1 74 Hermetkk secrets. 

— JnaurQ 

Semwa funt auri, quamvis ab" 
firufa ncedant 

Longius^ 
Irt Gold the feeds of Gold do lie, 
Though buried in Obfcurity. 

ip. Moft Philofophcrs have 
affirmed that their Kingly Work 
is wholly compofed of the Sun 
and Moon •, others have thought 
good to adde Mercury to the 
Sun : fome have chofen Sulphur 
and Mercury •, others have attri- 
buted no fmall part in fo great a 
Work to fait mingled with the 
other two. The very fame men 
have profeffed that this clear 
Stone is made of one thing onely, 
fomctimesof tvvoi, otherwhiles or 
three, at other times of four, and 
of five 5 and thus though writing 
fo varioufly upon the fame fub- 
jed, doe nevertheleffe agree in 
f:nfe and meaning. 

20. Now that (abandoning all 

Cheats) 



' Hermetkk Secrets^ 17 5 

)Ohcats)we may deal candidly and 

•ruly, we hold that this entire 

Vork is pcrfeded by two Bodijss 

nely^to wit, the Sun and Moon 

lightly prepared, for this is mecr 

generation which is by nature, 

: /ith the help of Art, wherein the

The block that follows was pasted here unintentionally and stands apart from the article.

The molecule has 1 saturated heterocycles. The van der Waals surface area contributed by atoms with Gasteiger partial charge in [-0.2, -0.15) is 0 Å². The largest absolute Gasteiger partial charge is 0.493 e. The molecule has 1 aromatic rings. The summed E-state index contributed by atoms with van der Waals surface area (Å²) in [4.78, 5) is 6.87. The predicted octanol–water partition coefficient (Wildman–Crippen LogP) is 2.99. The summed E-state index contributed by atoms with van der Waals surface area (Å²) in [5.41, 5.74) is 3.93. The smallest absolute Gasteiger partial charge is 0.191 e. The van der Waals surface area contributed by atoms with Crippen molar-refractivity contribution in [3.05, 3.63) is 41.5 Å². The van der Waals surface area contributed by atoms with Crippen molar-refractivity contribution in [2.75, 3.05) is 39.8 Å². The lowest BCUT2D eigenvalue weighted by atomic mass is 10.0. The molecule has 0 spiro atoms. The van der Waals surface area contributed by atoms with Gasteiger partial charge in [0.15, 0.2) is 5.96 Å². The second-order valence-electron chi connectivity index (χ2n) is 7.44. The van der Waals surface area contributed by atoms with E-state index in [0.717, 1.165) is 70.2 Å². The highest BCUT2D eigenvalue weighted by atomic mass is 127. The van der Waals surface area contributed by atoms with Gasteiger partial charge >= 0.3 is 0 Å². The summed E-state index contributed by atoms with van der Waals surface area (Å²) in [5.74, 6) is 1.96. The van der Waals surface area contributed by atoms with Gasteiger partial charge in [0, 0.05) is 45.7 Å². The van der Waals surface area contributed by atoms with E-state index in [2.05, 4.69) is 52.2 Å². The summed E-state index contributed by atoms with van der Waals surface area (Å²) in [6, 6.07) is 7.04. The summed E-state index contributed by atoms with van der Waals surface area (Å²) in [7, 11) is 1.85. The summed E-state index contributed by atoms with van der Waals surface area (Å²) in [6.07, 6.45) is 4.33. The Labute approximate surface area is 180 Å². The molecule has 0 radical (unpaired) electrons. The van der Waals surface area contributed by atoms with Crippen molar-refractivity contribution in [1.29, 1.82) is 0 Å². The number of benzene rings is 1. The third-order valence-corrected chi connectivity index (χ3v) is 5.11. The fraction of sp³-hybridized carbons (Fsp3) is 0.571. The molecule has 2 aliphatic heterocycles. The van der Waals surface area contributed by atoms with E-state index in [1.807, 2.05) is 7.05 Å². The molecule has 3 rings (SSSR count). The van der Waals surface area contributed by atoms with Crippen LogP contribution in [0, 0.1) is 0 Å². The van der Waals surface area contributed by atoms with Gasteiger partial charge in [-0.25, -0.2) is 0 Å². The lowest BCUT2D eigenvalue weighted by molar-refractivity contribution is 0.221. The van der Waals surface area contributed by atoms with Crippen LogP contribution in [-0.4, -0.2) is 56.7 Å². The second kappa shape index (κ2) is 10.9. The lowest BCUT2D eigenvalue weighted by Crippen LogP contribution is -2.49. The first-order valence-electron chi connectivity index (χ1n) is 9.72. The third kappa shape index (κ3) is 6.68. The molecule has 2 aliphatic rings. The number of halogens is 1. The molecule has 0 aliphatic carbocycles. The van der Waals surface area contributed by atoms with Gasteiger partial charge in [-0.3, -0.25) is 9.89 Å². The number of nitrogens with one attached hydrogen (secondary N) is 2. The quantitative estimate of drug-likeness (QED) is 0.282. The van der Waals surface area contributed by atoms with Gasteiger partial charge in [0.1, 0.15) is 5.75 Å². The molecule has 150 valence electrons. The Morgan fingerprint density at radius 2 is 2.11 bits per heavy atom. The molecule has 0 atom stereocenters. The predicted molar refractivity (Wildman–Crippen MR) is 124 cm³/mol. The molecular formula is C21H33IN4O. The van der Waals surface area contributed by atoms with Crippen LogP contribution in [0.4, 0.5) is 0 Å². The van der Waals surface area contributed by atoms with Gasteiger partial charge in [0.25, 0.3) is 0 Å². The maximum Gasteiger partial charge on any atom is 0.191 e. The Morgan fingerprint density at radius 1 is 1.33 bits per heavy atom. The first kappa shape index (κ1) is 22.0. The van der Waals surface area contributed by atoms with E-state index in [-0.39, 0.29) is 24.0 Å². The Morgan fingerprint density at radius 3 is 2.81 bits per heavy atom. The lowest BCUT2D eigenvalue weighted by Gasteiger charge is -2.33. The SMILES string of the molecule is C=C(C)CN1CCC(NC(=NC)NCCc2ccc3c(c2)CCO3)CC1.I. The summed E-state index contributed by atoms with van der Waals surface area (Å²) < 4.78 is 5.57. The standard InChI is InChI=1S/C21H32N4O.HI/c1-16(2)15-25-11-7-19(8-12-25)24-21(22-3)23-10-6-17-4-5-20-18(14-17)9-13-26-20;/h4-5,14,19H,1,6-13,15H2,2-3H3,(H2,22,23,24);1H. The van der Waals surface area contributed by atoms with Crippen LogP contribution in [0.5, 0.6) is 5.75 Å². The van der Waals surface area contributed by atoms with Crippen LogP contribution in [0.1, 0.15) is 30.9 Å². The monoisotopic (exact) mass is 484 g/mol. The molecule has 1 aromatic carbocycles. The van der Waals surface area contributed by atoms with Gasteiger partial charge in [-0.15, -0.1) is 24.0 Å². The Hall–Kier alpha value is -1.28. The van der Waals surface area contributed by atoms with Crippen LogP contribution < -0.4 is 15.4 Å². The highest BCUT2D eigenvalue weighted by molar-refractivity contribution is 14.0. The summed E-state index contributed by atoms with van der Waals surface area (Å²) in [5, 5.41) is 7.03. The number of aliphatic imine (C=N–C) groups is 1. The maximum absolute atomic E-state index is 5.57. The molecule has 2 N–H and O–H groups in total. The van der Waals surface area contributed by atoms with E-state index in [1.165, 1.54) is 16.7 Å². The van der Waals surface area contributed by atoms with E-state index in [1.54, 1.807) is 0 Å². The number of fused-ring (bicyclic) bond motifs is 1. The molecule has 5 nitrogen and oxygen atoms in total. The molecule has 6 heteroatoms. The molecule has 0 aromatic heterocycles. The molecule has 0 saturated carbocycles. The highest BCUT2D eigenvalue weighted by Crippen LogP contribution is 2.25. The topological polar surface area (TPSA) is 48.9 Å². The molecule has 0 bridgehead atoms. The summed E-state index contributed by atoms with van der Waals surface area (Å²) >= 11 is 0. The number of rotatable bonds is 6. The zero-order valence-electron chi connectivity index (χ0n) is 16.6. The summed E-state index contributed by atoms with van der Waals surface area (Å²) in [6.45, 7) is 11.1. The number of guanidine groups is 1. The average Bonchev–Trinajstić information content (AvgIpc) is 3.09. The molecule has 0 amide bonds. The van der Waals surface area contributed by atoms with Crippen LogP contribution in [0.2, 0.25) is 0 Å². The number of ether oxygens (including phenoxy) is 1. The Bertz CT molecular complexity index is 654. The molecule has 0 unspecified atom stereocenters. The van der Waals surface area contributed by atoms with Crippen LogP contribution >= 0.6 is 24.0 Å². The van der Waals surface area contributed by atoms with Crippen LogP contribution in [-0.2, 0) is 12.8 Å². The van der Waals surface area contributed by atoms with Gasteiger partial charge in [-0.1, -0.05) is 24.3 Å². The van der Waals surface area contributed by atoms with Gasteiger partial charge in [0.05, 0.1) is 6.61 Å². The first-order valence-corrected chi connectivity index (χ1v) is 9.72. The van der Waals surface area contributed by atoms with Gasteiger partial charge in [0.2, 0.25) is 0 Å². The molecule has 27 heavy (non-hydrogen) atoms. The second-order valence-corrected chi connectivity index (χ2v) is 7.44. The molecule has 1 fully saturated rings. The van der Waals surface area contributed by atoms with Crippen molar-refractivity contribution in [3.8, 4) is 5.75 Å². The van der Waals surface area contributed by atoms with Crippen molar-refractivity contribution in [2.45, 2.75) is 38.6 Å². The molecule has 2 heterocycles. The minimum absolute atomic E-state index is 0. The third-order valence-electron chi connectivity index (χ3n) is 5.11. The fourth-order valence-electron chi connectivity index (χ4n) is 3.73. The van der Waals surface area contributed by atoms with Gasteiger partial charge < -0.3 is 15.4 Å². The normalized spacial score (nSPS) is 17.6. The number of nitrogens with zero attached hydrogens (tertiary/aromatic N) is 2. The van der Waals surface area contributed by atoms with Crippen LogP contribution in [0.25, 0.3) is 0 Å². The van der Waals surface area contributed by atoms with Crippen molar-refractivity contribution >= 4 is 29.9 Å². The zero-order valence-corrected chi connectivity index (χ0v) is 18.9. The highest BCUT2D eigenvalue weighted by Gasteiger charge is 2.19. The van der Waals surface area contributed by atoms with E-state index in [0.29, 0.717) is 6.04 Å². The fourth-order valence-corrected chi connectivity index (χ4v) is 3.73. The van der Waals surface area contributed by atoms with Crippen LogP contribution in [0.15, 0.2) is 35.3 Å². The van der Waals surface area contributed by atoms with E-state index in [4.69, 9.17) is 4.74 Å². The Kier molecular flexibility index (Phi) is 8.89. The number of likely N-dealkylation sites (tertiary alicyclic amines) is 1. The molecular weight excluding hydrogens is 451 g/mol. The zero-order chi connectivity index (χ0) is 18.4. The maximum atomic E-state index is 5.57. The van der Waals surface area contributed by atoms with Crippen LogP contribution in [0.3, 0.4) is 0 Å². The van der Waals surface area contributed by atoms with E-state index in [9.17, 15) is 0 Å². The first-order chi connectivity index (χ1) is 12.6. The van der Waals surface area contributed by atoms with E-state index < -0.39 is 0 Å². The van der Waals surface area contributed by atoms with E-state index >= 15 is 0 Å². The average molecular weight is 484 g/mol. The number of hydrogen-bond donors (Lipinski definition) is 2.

copulation of male and female 

loth intercede, from whence an 

»flF fpring far more noble then the 

>arents,is brought forth* 

21, Now thofe Bodies muft 
»c taken, which are of an unfpot- 
cdand incorrupt virginity ^ fuch 
s have life and fpirits in them 5 
lotextindas thofe that are hand- 
ed of the vulgar, for who can ex- 
>ed life from dead things 5 and 
hofe arc called corrupt which 
lave fuffered copulation 5 thofe 
lead and extindl which (by the 
enforcements of the chief Tyrant 
)f the world) have poured out 
heir foul with their bloud by 
^ajrtyrdomc, fly a fratricide 

from 



b 



176 Hermetick Secrets. 

from whom the grcateft imminent 
danger in the whole Work is